Arup Raha, a veteran fighter pilot, on Tuesday took over as the 24th chief of the Indian Air
Force, succeeding Air Chief Marshal N A K Browne.
In a brief ceremony, Raha, 59, assumed the charge of the air force from Browne in presence of senior officers, including new Vice Chief of Air Staff Air Marshal R K Sharma and Deputy Chief Air Marshal S Sukumar.
Born on December 26, 1954, he will remain the IAF chief for three years.
Soon after taking over, Air Chief Marshal Raha, in his message to the 1.75 lakh-strong force, said the IAF is on a trajectory of modernisation and is transforming into a strategic aerospace power with full spectrum capability.
"In this strategic transformation process, I expect sustained efforts and special attention from all air warriors to maintain high operational status of the legacy equipment, while operationalising the new inductions in a time-bound manner," he said.
Raha said the force will continue to support the maintenance of security forces deployed for counter-insurgency operations.
"Sustained efforts in air maintenance in the northern and eastern sectors are being appreciated by the military, paramilitary, central agencies and state authorities," he said.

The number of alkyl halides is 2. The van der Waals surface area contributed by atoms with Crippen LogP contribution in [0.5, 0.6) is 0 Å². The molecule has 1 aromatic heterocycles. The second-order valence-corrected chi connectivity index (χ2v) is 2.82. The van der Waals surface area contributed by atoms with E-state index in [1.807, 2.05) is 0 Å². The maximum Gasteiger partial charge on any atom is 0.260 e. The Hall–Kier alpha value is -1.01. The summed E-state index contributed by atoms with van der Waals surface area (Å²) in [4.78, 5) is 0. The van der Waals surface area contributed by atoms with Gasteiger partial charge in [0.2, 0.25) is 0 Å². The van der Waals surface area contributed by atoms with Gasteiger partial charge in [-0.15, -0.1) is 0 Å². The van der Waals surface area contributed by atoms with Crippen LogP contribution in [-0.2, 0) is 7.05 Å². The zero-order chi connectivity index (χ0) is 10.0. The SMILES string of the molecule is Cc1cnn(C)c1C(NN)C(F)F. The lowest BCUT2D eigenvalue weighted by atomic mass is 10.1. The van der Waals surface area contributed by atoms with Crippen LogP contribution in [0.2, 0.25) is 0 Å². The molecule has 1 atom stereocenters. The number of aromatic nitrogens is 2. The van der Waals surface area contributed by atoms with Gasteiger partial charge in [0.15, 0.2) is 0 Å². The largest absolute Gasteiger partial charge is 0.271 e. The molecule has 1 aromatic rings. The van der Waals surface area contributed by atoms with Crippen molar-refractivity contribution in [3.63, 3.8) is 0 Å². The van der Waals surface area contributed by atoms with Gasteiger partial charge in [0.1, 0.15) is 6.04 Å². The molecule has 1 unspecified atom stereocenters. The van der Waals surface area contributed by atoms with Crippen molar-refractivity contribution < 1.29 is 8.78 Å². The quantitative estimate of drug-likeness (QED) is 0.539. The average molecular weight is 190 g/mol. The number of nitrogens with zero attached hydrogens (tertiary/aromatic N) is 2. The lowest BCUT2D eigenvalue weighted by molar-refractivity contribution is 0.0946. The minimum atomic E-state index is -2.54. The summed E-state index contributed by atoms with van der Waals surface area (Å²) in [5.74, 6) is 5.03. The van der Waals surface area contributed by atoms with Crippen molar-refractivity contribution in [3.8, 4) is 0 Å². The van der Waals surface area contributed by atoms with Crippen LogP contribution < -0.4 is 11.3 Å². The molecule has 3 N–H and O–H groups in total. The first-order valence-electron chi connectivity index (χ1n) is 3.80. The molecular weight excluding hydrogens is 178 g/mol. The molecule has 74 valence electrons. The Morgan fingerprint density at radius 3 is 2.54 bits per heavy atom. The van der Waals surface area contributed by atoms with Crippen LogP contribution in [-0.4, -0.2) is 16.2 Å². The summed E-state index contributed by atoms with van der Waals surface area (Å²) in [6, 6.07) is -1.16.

Commissioned on December 14, 1974 in the fighter stream of the IAF, Raha has held various command, staff and instructional appointments in his 39-year-old career.
He has also served as Air Attache at the Embassy of India in Ukraine.
Besides various technical courses, Raha has done Strategic Nuclear Orientation Course and Junior Commanders' course.
The IAF chief, who is an alumni of the Sainik School, Tillaiyya, said, "Accretion through new acquisitions, replacement of obsolete equipment with state-of-the-art inductions and upgrade of the vintage weapon platforms would bolster our capabilities."
"In-depth knowledge, proficiency and professional competence to harness the potential of new equipment would provide the necessary cutting edge in discharging our onerous tasks," Raha said.
"This would obviously be achieved through exemplary leadership at all levels of the IAF," he said.
The IAF chief said the air warriors displayed exceptional dedication and commitment during 'Operation Rahat' in flood-hit Uttarakhand rescuing thousands of people and saving precious lives.
"A record 3,702 sorties were flown while 24,260 people were airlifted to safety, despite the challenges imposed by inclement weather, difficult terrain, high altitude and unprepared helipads," he said.
"Our professionalism and grit has earned accolades from all quarters, not only in India but from abroad as well," he said.
Raha said the people of the force were its "most valuable assets. A strong, motivated and cohesive team is the key to our success. I exhort all air warriors to follow the fine traditions of this great service and ensure that we 'Touch the Sky with Glory'."
He has commanded the Central Air Command and the Western Air Command.
Raha has also served as Directing Staff at Flying Instructors School, Tambaram, Tamil Nadu, as well as at the Gwalior-based Tactics and Combat Development Establishment of the IAF.